"Her character will represent someone who reached their Broadway dream but also paid a price for it,” said NBC chairman Bob Greenblatt.
As for what kind of character Sheryl Lee Ralph will play as her mother, no word on that yet, but I assume there'll be some singing involved. Ralph began her career on the stage and was nominated in 1982 for a Tony Award for Best Actress in a Musical for her role as Deena Jones in Dreamgirls - one connection both ladies have.
Ralph's most recent employment has been with the Cartoon Network, providing the voice for Amanda Waller, in an episode of the animated series Young Justice.
Today's casting news should be a good look for her.
I remember seeing her in a few things as a kid. And I thought she was so beautiful.
We LOVE watching Ian Somerhalder play Damon on the Vampire Diaries, (who doesn’t?) but there is more to this vampire-playing cutie. He launched the Ian Somerhalder Foundation to empower, educate and collaborate with people and on projects to change the planet and its creatures.Here is what he had to say about his foundation.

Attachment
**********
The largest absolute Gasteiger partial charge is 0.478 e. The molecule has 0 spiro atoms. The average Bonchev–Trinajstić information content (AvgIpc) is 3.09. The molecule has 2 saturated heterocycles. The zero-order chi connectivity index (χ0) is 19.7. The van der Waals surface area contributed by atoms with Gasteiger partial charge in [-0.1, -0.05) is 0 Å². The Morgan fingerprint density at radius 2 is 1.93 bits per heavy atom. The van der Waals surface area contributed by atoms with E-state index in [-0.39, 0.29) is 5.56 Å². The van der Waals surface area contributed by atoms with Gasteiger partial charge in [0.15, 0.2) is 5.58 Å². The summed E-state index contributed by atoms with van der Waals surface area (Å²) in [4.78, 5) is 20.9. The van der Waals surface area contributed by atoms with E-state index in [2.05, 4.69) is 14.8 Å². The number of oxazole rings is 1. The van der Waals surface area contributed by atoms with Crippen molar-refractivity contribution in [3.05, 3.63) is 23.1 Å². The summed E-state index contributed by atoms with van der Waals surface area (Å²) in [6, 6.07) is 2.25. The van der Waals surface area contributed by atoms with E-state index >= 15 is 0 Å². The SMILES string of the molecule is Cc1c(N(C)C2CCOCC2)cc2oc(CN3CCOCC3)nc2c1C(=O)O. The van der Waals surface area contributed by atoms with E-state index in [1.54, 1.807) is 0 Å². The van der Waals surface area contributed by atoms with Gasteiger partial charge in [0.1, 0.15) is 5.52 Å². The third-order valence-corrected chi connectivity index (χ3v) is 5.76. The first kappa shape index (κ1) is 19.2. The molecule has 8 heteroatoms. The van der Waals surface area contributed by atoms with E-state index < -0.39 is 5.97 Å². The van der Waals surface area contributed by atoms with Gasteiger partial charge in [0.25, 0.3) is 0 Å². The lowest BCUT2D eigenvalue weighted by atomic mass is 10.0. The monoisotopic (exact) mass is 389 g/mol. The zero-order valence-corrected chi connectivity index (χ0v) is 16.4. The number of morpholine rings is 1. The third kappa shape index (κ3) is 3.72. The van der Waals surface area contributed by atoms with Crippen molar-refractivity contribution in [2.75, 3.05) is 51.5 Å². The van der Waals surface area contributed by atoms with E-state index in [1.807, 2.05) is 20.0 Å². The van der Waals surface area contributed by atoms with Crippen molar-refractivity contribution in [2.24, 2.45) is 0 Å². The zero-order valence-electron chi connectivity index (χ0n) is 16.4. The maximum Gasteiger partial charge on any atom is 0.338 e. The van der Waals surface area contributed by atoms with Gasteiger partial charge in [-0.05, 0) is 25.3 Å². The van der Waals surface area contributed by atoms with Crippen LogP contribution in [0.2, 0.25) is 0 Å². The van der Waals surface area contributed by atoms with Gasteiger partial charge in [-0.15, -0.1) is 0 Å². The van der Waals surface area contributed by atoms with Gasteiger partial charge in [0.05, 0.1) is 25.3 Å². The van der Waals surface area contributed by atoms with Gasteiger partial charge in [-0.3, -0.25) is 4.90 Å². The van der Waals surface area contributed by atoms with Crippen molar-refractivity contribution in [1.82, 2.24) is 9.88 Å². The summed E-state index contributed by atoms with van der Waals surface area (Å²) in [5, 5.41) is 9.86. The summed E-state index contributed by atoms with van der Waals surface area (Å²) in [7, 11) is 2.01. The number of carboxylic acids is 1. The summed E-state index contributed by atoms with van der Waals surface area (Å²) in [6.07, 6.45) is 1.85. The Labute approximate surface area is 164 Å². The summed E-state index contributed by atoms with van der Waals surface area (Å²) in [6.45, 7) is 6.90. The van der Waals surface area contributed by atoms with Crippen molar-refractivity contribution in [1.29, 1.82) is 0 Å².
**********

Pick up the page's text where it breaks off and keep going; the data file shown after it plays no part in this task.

Can you tell us about your foundation and why you launched it?
How will your work to build an animal sanctuary help troubled youth?
What are some ways teenagers can get involved with your foundation?
What is the greatest accomplishment your foundation has achieved so far?
Your foundation’s 2nd birthday is coming up, any ideas on how you will celebrate?
Kim Kardashian isn't planning to marry Kanye West. At least not now, according to sources close to the situation. TMZ reports that Kim told her circle that she isn't trying to get the divorce with her ex-husband Kris Humphries finalized so that she could speed through a quickie wedding to Kanye.